Every single building in all these photos will be gone for good very very soon…

This is a rather lengthy passage. I intended it to be short but with so much to write about I was just able to write on.

(How I wish I could have remotely as much stuff to write about when it comes to an assessment essay)

Background to my visit(s): On Urban Villages

Shenzhen as a city is indeed virtually rather void of a local identity: Most of the city’s publicity media are always revolving around its generic skyscrapers and shopping malls designed by some wealthy American architectural firm. Being a city founded barely more than 40 years ago, and migrants from all around the country forms vast majority of its inhabitants.

I do acknowledge that none of these attributes are unique to Shenzhen indeed. However, (haha of course spot on! There must be a ‘however’ in articles like this!) it is almost universally established among us born-and-bred Shenzheners (is this even a word?) that the attributes that which genuinely defined the city from all competition, lies in the very speed and scale by which everything is done. Over the past decades the city experienced one of the most significant levels of growth anywhere on Earth–both in terms of the migrant population and the amount of new stuff coming up all over the place. This scale of the influx, and its amalgamation of all sorts of people and things, is also precisely where the peculiarity of Shenzhen lies.

Thus if I were to name one thing that genuinely characterised Shenzhen, I would reckon that to be the legacies left by this nearly unprecedented scale of expansion. None such remnants are anywhere as significant in scale, as  that of what both locals and social anthropologists refer to as urban villages (城中村). These, in short, are vast swathes of illegal, private (and most likely structurally unsafe) residences constructed with neither safety nor architectural concerns whatsoever, that sprouted out on lands that used to be owned by what was traditionally local villages. If you’ve never been here its quite difficult to define them, because these buildings simply don’t exist anywhere outside of the “Shenzhen context”, because it possesses an amalgamation of the attributes of  shantytowns, villages, as well as a centre-city location. The only thing that I can distantly relate is (was) the rather extreme example of Kowloon Walled City–Apart from urban villages being not anywhere near as architecturally stunning as that. But still they are unique products of Shenzhen’s mass urban growth.

It is hard to estimate just how many people actually reside in these urban villages. Anecdotal evidence suggest a figure north of 2 million are living in these dire conditions, most of which being migrant workers renting bed spaces from wealthy landlords. They are however very poorly documented academically, but are in my view extremely worthy of deeper anthropological and sociological enquiry. There’s little to no outside visitors to these urban villages because most white-collars wont even bother to come anywhere near these places. This, coupled with how most residents work, sleep and live all within their block, renders each urban village practically a little segregated, self-sufficient ‘world-of-its-own’, with their local shops, restaurants, committees, markets, schools and whatnot, all of which being exclusively catered for the local population, and all sorts of people reside in these quarters–construction workers, cleaners, shop assistants, barbers, taxi drivers…possibly drug dealers…who knows?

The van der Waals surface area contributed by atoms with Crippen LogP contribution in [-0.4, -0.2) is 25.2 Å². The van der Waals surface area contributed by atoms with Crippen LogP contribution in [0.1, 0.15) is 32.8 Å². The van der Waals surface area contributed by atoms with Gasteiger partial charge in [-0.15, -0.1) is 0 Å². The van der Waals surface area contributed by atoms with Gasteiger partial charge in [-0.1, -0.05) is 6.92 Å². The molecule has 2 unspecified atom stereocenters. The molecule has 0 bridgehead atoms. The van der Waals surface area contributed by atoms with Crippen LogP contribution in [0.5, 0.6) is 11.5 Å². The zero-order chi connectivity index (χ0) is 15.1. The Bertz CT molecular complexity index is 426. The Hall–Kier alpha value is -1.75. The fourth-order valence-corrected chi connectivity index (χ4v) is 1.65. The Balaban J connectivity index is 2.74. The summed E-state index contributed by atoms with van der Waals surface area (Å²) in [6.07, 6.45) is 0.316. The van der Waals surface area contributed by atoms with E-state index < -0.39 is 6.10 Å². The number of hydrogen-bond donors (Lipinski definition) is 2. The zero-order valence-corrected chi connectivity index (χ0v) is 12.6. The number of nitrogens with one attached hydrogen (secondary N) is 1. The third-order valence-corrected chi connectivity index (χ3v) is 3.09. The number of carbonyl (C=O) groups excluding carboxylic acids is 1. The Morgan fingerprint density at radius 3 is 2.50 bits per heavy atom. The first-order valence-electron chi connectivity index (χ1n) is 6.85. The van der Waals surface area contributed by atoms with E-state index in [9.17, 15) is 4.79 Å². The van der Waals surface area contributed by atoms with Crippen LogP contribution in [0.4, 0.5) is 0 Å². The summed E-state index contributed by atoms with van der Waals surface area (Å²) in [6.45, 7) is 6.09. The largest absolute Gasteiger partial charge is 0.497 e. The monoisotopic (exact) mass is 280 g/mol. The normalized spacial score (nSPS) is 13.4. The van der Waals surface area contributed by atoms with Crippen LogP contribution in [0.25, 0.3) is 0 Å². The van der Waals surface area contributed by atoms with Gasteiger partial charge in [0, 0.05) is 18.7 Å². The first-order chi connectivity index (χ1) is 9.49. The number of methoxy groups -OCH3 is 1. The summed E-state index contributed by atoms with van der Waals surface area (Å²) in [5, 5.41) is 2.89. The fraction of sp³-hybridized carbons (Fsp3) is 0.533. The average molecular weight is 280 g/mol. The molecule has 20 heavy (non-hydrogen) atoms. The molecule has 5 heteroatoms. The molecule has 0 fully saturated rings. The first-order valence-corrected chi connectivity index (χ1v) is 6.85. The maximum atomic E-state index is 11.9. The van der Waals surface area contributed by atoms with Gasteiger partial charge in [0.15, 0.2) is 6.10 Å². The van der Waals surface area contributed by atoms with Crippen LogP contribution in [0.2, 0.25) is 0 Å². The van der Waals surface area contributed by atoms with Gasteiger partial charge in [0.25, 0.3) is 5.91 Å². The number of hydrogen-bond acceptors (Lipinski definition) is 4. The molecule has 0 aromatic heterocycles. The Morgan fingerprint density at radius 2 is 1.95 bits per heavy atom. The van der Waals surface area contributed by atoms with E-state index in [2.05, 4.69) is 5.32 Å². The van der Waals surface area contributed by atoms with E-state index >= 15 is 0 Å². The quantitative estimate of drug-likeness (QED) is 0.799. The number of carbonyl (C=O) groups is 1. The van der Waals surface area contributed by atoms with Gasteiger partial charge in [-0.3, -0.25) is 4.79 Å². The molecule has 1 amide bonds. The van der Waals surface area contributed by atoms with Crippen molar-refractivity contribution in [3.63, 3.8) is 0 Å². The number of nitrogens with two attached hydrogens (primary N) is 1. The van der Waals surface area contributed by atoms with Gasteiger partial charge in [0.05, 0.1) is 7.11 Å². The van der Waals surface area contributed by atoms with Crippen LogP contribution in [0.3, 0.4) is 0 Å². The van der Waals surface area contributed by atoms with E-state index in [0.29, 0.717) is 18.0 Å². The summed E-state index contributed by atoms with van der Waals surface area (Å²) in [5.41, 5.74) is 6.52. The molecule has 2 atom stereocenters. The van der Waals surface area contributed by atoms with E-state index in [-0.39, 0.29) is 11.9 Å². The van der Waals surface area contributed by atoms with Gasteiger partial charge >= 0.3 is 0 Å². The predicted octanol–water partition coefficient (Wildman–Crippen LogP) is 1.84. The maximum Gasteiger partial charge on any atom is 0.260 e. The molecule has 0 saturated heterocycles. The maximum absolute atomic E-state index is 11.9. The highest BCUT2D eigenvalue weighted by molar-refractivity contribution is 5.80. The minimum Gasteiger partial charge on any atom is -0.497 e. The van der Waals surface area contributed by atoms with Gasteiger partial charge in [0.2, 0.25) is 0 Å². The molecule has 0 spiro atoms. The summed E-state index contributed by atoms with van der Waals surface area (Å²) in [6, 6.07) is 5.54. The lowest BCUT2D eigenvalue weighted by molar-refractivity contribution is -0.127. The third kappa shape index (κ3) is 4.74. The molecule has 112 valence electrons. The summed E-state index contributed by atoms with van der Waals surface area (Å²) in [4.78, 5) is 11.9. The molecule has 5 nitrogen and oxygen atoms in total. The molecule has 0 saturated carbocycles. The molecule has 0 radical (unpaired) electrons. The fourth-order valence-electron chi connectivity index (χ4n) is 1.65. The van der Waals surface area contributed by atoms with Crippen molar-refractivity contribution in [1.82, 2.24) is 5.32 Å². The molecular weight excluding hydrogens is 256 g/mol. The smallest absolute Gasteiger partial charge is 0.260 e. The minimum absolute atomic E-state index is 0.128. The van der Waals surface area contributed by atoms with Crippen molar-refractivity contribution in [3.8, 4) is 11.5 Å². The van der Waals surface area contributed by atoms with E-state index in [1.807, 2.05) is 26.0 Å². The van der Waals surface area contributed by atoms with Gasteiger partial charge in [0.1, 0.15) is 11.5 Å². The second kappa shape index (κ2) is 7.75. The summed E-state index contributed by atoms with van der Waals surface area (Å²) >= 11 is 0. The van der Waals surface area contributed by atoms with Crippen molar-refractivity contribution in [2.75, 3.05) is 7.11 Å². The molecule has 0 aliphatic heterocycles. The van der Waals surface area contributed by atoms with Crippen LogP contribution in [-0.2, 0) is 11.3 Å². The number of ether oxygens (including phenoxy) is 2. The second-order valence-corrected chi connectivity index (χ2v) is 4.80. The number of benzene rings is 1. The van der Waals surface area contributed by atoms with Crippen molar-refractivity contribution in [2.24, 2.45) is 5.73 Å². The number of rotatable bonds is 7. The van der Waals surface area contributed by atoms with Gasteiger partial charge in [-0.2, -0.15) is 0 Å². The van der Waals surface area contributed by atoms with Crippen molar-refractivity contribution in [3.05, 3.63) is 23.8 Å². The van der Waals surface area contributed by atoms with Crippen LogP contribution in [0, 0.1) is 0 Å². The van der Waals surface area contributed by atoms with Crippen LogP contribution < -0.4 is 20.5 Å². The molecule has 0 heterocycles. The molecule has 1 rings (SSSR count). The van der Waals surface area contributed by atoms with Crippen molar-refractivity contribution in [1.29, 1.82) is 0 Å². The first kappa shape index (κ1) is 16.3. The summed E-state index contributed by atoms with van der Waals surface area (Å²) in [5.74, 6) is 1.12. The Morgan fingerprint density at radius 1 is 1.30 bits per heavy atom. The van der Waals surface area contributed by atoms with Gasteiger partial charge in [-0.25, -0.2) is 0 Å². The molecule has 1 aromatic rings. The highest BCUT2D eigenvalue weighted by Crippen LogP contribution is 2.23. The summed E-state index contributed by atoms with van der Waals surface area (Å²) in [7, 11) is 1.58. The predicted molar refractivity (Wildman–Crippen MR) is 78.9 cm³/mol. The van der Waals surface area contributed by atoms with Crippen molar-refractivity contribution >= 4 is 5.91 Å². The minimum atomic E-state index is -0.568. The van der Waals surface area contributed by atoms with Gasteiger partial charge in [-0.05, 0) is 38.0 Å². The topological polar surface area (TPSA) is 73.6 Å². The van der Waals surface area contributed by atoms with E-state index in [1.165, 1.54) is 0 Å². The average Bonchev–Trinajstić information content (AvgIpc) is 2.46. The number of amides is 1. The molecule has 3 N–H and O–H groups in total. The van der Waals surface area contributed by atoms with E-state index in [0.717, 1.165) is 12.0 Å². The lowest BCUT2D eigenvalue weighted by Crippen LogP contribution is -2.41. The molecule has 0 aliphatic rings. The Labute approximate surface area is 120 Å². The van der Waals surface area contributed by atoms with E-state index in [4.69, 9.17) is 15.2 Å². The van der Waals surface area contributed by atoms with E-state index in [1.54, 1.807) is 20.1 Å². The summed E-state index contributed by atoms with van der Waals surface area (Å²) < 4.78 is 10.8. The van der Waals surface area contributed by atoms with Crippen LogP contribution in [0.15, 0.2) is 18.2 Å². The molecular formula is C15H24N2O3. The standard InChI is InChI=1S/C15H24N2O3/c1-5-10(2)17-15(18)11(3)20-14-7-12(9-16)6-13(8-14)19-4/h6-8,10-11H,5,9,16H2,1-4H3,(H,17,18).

Yet a nearly unprecedented amount of gentrification/redevelopment is undergoing in Shenzhen at the moment (I’m not going into as to whether its a good thing or not, it depends on the way you see it). The primary target of what they referred to as ‘urban rejuvenation’ projects, are of course these urban villages. Over the past ten years or so, swathes of these urban villages are being torn down to make way for high rise and retail all across the city. Deep in heart, as much as I like the original Lingnanese village buildings to be preserved for their architectural merits, a part of me sort of want to see them go too…because they are simply way too ‘third-world’ in both appearance and functionality, and quite frankly occasionally crime-ridden.

But then, I’m torn on this matter. Mostly for that, well, this gentrifying process being also an evident manifestation of elitism (On a side note, while personally being staunchly against the regressive left, this final few words of the last sentence almost seems like a slogan SJWs enjoy to use in whining all about, but that’s way off-topic). Well anyway, on this matter specifically I do need to sympathise with the working class indeed. As the buildings are bought and taken down by the government and property giants, the wealthy landlords receives compensation amounting to the tens, or even hundreds of millions, while the entirety of the migrant workers living in these tenement quarters are now left without even four walls and a roof–Just so that more luxury apartments and upscale shopping malls catering for the wealthiest could be built on their place.

Amongst the many dozens of such urban villages spread across down that are now under demolition or the threat of it, two of the most famous urban villages (or infamous, depending the way you see it)  are that of Baishizhou (白石洲) in Nanshan, and Hubei (湖贝) in Luohu. Both of these are now approved by local authorities to be demolished in their entirety, so that, as aforementioned, some so-called ‘urban rejuvenation’ can take place.

Despite both being urban villages on the brink of demolition, they are much different in terms of their histories. Aesthetically, Baishizhou is just about the worst imaginable, since it was not originally a village like most other urban villages, so nothing much dates back further than the late 70s here. It is filled by nothing more than the blandest of illegal tenements–Some of which sprouted fifteen stories high. Hubei, on the other hand, is a genuinely ancient village with a recorded history of more than five centuries.

Both will be gone before 2020, but the exact times are yet to be confirmed. Most residents of either urban village have been told to leave and the vast majority have done so. Seeing that I’ll be heading to the UK again in a couple of weeks, I just have this need to give both these urban villages one more visit as soon as possible–Simply because I cannot guarantee that any of these buildings will still standing by the time I return.


After getting some repairs done for my old phone nearby, I arrived at Baishizhou just about 2pm. I used to know this general surrounding well because my old school was (and still is) right across the street from here. I’ve hardly been on this side of the road though–Except occasionally when buying some junk food after school–Because its simply not the safest place to be in, period.